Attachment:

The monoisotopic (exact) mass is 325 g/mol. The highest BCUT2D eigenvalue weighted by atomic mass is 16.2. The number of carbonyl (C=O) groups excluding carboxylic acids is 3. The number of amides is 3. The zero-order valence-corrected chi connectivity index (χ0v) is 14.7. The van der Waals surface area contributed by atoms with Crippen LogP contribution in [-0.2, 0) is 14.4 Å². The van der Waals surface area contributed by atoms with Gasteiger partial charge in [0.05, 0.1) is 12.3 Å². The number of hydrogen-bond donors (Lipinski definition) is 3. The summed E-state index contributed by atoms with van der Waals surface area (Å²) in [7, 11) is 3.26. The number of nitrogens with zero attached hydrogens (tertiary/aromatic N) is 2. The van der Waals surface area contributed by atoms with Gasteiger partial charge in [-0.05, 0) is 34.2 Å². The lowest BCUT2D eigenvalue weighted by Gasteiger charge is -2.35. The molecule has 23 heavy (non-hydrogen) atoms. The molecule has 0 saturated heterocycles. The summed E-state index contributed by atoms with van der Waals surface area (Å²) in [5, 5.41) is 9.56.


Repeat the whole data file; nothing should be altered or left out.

The monoisotopic (exact) mass is 325 g/mol. The highest BCUT2D eigenvalue weighted by atomic mass is 16.2. The number of carbonyl (C=O) groups excluding carboxylic acids is 3. The number of amides is 3. The zero-order valence-corrected chi connectivity index (χ0v) is 14.7. The van der Waals surface area contributed by atoms with Crippen LogP contribution in [-0.2, 0) is 14.4 Å². The van der Waals surface area contributed by atoms with Gasteiger partial charge in [0.05, 0.1) is 12.3 Å². The number of hydrogen-bond donors (Lipinski definition) is 3. The summed E-state index contributed by atoms with van der Waals surface area (Å²) in [7, 11) is 3.26. The number of nitrogens with zero attached hydrogens (tertiary/aromatic N) is 2. The van der Waals surface area contributed by atoms with Gasteiger partial charge in [-0.05, 0) is 34.2 Å². The lowest BCUT2D eigenvalue weighted by Gasteiger charge is -2.35. The molecule has 23 heavy (non-hydrogen) atoms. The molecule has 0 saturated heterocycles. The summed E-state index contributed by atoms with van der Waals surface area (Å²) in [5, 5.41) is 9.56.